The last tread pattern is the Continental Hydrotal (Maxxis Shorty/Schwalbe Dirt Dan). I live in Utah, where it’s drier than a low-sodium Triscuit, so the Hydrotal doesn’t make a lot of sense for me to ride. It’s a wet conditions tire with huge treads and lots of open space for clearing mud. I did not ride or test this tire.

A quick note on tire sizes before we get to casings. All of the tires are offered in both 27.5 and 29 diameters. 2.4” width is available in all the tread patterns and casings, but if you want wider, you’ll only find 2.6” in the Krytotal Fr and Argotal with Trail and Enduro Casings. That’s ok because 2.4” is the correct tire width anyway.

Continental MTB Tire guide: Casings and Compounds

The next consideration to make is the type of riding you do. This will determine the tire casing as well as the compound. In the Gravity Range, there are three casing options, Downhill, Enduro, and Trail.

The Trail casing is the lightest and thinnest offering. It has a single-ply carcass with the least protection against pinch flats and cuts. It has three layers of material under the tread and only two in the sidewall. It’s designed for bikes in the 140-160mm range, including eMTBs.

The Enduro casing is one step burlier with more protection against flats. Like the Trail casing, it has three layers of material under the tread and two in the sidewall. It has an additional Apex layer near the bead to offer better pinch flat protection and sidewall support.

The Downhill casing is the heaviest and toughest of the three. It’s a to-ply tire with six layers of material under the tread and four in the sidewall. It also includes an Apex layer near the bead to help prevent damage. Be warned, these are difficult to install and may induce crying.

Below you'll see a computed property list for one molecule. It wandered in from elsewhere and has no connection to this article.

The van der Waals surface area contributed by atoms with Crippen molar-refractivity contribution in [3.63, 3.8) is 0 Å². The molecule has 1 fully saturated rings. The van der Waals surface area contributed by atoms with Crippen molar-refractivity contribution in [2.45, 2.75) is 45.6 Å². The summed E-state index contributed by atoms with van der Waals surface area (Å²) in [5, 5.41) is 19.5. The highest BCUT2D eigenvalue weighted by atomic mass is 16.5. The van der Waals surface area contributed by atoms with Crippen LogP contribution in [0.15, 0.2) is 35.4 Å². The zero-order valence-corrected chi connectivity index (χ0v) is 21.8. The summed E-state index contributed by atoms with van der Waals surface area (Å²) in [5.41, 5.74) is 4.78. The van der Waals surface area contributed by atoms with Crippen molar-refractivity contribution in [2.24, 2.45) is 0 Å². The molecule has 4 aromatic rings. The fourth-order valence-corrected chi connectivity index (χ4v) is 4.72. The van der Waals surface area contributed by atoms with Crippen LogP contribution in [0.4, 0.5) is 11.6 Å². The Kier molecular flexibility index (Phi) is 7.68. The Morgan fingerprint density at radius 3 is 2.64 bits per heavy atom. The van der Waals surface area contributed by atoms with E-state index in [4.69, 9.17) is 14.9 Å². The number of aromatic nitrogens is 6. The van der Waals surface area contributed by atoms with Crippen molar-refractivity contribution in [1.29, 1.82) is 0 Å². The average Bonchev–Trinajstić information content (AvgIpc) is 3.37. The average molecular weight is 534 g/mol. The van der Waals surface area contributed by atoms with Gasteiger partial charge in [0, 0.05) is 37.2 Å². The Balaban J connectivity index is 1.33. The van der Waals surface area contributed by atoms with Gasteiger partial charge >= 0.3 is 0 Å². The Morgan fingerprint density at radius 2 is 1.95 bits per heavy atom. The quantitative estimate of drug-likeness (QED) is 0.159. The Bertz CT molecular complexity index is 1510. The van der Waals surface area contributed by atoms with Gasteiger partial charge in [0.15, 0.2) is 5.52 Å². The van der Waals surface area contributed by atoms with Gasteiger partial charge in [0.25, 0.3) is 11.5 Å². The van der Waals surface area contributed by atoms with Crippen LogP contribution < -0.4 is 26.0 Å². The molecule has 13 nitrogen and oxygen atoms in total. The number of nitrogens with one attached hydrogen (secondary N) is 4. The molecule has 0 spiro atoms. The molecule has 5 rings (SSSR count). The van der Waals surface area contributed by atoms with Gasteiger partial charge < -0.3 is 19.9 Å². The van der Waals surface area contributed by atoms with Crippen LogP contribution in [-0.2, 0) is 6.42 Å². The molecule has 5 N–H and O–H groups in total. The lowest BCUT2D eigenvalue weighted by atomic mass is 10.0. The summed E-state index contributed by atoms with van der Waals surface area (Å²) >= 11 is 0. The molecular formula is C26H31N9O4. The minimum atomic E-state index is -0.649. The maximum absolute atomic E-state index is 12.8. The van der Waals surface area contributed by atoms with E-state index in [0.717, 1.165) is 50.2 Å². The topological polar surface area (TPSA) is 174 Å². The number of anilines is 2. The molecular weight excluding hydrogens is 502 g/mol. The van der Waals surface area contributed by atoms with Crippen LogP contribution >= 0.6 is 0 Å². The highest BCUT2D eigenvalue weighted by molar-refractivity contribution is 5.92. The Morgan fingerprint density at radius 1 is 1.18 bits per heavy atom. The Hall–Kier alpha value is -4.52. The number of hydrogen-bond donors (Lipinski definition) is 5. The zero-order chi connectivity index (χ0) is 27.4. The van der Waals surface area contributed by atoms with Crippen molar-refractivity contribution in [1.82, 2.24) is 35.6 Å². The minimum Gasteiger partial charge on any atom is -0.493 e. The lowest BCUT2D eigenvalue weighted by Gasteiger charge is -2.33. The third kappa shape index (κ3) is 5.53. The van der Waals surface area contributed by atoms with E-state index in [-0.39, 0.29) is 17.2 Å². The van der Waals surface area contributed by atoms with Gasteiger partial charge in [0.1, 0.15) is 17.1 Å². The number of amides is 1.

Apart from determining the casing you should ride, your riding style will also help guide the compound you choose. There are three compounds, Endurance, Soft, and Super Soft. Endurance is the hardest and longest-wearing compound while also offering the best rolling resistance characteristics. Super Soft is the grippiest compound but will wear the quickest and roll the slowest. Soft falls in the middle and strikes a nice balance.

One of my favorite things about the Gravity Range lineup is that all the tires, except the Hydrotal, are available in every casing. This gives you the flexibility to find the perfect setup and not be limited by what the manufacturer thinks you should ride. For example, on my Santa Cruz 5010, I ran a Xynotal/Kryptotal combo, but I wanted both in the Downhill casing as that bike lets you hit rocks faster than most other trail bikes. That could be a tricky combo to find with other tire makers.

Continental MTB Tire Review and Favorite Setup

After way too many tire swaps, broken levers, and sealant explosions, I’ve got some thoughts about these tires. I’ll be blunt here. The new Continental Gravity Range tires are the first tires I’ve ridden that don’t make me miss a Maxxis setup. And that’s saying something because no matter what other tires I rode, I always went back to the big yellow M. But after riding the Conti stuff, I like the rubber more, the casings more, and I find the tread patterns to be perfectly in line with the intended use. I’ll break down my impressions by tread pattern here.